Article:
In the Pnyx took important decisions, many are beneficial, others disastrous: declarations of war, peace treaties, decrees the just and the unjust ostracism and death. Judging by his works, he nailed more times than it misses. According to Herodotus, the military success of Athens was the democracy. Beaten by the plagues, being harassed by the enemies, deturpada by the oligarchs, the democracy he used persuasion, he encouraged the criticism (even the most fierce, against herself), and resisted even to succumb by two main causes: the external force (the conquest) and the lie internal (demagoguery).

In the Museum of the Stoa, in the Agora, we saw a stele with the figure of a young man honoring an old man on his throne. The young democracy was (elevated to the rank of goddess of the year 404. C.) crowning the venerable Demos, the people. “If someone rises up against democracy and against the Demos seeking to establish tyranny (he recited the inscription below) who kill him will not be to blame.” The date of the stela (337/6) coincides with the sudden death of Philip II (the conqueror of the athenians, two years before, at Chaeronea) and the rise of his son, Alexander the Great, who culminated with the conquest of Greece. To die suddenly Alejandro, a torvo successor culminated in the destruction: “there is (writes Hansen) a single speech subsequent to the abolition of democracy, carried out by Antipater in 322. C”. Rather than live in bondage, Demosthenes, the orator supreme, the critic of Philip and Alexander, he took his own life. And the Pnyx remained silent since then.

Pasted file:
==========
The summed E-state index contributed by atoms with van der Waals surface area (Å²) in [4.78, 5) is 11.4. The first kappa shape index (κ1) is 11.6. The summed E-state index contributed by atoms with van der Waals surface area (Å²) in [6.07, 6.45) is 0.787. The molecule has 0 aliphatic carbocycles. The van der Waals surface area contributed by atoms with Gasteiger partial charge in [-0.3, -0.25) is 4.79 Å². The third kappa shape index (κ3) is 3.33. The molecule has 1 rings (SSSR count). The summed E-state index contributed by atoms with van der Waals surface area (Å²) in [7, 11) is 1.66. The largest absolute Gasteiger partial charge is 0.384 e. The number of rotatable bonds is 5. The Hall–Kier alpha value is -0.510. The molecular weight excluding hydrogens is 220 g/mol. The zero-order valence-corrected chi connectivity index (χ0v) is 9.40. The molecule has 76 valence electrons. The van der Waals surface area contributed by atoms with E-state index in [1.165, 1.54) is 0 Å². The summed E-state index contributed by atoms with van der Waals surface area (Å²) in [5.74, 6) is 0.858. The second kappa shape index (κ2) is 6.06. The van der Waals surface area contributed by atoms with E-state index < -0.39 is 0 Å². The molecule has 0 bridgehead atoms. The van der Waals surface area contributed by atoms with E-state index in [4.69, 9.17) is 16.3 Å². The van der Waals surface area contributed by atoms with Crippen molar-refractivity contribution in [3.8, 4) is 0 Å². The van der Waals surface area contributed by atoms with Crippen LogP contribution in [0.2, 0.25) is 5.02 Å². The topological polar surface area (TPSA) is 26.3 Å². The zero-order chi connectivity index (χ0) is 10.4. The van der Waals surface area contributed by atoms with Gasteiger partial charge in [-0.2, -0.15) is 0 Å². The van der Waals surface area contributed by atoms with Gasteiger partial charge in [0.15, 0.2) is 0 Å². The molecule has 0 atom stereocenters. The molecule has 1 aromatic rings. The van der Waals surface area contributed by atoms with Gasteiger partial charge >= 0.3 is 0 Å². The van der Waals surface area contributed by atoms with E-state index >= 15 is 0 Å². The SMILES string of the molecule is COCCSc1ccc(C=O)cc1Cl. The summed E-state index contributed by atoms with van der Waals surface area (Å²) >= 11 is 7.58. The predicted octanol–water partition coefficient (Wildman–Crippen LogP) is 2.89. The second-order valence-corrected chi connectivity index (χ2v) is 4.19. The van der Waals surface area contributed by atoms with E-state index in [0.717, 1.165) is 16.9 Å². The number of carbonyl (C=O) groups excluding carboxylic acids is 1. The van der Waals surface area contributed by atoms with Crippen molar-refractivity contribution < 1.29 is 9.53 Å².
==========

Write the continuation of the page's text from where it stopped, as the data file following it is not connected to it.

Almost a century before, an enemy more subtle —demagoguery— had begun to creep into the body of democracy to undermine that peace, and to subvert it from within, by use crooked, deceitful, and interested from the word. At the end of the fifth century, Aristophanes, and Thucydides denounced by name. The same (copiously) Plato and Aristotle in the IV. These philosophers were not friends of democracy, but they realized that the demagogue was to democracy what the sofística to philosophy: an adulteration lethal of the truth, a cult of cynical success through the lie.

In the same bookstore I bought a print of Le Roi (the second half of the EIGHTEENTH century) with a view of the Pnyx at the time of the Turkish domination. Some men with a turban, chatting excitedly at the foot of the Areopagus; others ascend their stairs; and, in the ruins of the ancient Odeon, one prays facing Mecca. None suspected even remotely that means that scenario, the treasure that shields, made of words rather than stones. We can’t fall into that amnesia. Warned that democracies are deadly, we must honor the voices of that past and to defend the free word, reasoned, transparent, and truthful, in the face of tyranny and demagoguery.